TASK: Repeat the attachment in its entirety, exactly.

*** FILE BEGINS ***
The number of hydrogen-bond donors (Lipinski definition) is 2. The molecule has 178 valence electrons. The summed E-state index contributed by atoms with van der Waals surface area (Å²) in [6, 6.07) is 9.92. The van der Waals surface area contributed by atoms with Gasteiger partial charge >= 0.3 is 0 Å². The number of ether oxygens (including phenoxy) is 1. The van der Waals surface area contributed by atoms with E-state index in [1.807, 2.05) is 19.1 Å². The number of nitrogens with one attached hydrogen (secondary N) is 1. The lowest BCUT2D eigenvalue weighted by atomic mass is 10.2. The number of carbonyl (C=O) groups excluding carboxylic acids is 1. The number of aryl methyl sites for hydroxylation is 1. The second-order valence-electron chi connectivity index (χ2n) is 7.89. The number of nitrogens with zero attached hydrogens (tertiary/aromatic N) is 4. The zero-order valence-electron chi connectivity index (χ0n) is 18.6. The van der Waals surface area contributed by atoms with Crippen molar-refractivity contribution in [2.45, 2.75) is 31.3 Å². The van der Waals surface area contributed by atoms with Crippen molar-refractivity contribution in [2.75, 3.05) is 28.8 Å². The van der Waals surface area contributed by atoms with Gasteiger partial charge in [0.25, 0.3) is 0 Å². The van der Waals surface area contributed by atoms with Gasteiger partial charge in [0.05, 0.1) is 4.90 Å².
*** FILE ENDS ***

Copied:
The number of hydrogen-bond donors (Lipinski definition) is 2. The molecule has 178 valence electrons. The summed E-state index contributed by atoms with van der Waals surface area (Å²) in [6, 6.07) is 9.92. The van der Waals surface area contributed by atoms with Gasteiger partial charge >= 0.3 is 0 Å². The number of ether oxygens (including phenoxy) is 1. The van der Waals surface area contributed by atoms with E-state index in [1.807, 2.05) is 19.1 Å². The number of nitrogens with one attached hydrogen (secondary N) is 1. The lowest BCUT2D eigenvalue weighted by atomic mass is 10.2. The number of carbonyl (C=O) groups excluding carboxylic acids is 1. The number of aryl methyl sites for hydroxylation is 1. The second-order valence-electron chi connectivity index (χ2n) is 7.89. The number of nitrogens with zero attached hydrogens (tertiary/aromatic N) is 4. The zero-order valence-electron chi connectivity index (χ0n) is 18.6. The van der Waals surface area contributed by atoms with Crippen molar-refractivity contribution in [2.45, 2.75) is 31.3 Å². The van der Waals surface area contributed by atoms with Crippen molar-refractivity contribution in [2.75, 3.05) is 28.8 Å². The van der Waals surface area contributed by atoms with Gasteiger partial charge in [0.25, 0.3) is 0 Å². The van der Waals surface area contributed by atoms with Gasteiger partial charge in [0.05, 0.1) is 4.90 Å².